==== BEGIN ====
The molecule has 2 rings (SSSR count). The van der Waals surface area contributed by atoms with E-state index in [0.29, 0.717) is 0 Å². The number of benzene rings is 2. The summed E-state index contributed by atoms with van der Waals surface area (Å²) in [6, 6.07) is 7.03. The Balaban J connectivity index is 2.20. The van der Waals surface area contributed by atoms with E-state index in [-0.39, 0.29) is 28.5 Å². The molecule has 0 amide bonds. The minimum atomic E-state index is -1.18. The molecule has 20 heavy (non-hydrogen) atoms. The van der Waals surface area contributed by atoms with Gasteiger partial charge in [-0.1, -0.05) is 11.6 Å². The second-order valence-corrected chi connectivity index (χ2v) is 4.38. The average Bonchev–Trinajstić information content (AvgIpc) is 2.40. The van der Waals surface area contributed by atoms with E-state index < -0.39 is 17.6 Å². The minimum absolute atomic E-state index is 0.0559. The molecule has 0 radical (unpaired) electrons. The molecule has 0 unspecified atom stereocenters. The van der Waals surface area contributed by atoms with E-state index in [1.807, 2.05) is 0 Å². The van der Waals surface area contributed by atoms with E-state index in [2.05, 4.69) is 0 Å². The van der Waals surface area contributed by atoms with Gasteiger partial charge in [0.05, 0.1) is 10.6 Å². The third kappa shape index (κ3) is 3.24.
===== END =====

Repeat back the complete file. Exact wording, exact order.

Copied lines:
The molecule has 2 rings (SSSR count). The van der Waals surface area contributed by atoms with E-state index in [0.29, 0.717) is 0 Å². The number of benzene rings is 2. The summed E-state index contributed by atoms with van der Waals surface area (Å²) in [6, 6.07) is 7.03. The Balaban J connectivity index is 2.20. The van der Waals surface area contributed by atoms with E-state index in [-0.39, 0.29) is 28.5 Å². The molecule has 0 amide bonds. The minimum atomic E-state index is -1.18. The molecule has 20 heavy (non-hydrogen) atoms. The van der Waals surface area contributed by atoms with Gasteiger partial charge in [-0.1, -0.05) is 11.6 Å². The second-order valence-corrected chi connectivity index (χ2v) is 4.38. The average Bonchev–Trinajstić information content (AvgIpc) is 2.40. The van der Waals surface area contributed by atoms with E-state index < -0.39 is 17.6 Å². The minimum absolute atomic E-state index is 0.0559. The molecule has 0 radical (unpaired) electrons. The molecule has 0 unspecified atom stereocenters. The van der Waals surface area contributed by atoms with E-state index in [1.807, 2.05) is 0 Å². The van der Waals surface area contributed by atoms with E-state index in [2.05, 4.69) is 0 Å². The van der Waals surface area contributed by atoms with Gasteiger partial charge in [0.05, 0.1) is 10.6 Å². The third kappa shape index (κ3) is 3.24.